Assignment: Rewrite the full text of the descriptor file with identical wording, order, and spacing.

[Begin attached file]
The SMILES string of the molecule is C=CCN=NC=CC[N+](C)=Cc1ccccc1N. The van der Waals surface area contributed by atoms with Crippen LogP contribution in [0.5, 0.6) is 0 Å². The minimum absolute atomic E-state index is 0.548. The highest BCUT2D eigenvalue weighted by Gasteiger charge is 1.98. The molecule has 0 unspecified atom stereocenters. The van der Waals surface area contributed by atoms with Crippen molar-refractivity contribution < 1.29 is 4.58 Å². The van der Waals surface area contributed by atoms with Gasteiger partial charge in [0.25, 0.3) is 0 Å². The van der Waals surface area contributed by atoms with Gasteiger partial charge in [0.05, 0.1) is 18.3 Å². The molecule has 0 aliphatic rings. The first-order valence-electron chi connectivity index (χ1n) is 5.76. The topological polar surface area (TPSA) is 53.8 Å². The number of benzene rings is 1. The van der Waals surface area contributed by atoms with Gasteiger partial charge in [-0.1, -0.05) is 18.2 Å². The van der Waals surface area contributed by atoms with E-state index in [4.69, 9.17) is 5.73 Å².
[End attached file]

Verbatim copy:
The SMILES string of the molecule is C=CCN=NC=CC[N+](C)=Cc1ccccc1N. The van der Waals surface area contributed by atoms with Crippen LogP contribution in [0.5, 0.6) is 0 Å². The minimum absolute atomic E-state index is 0.548. The highest BCUT2D eigenvalue weighted by Gasteiger charge is 1.98. The molecule has 0 unspecified atom stereocenters. The van der Waals surface area contributed by atoms with Crippen molar-refractivity contribution < 1.29 is 4.58 Å². The van der Waals surface area contributed by atoms with Gasteiger partial charge in [0.25, 0.3) is 0 Å². The van der Waals surface area contributed by atoms with Gasteiger partial charge in [0.05, 0.1) is 18.3 Å². The molecule has 0 aliphatic rings. The first-order valence-electron chi connectivity index (χ1n) is 5.76. The topological polar surface area (TPSA) is 53.8 Å². The number of benzene rings is 1. The van der Waals surface area contributed by atoms with Gasteiger partial charge in [-0.1, -0.05) is 18.2 Å². The van der Waals surface area contributed by atoms with E-state index in [4.69, 9.17) is 5.73 Å².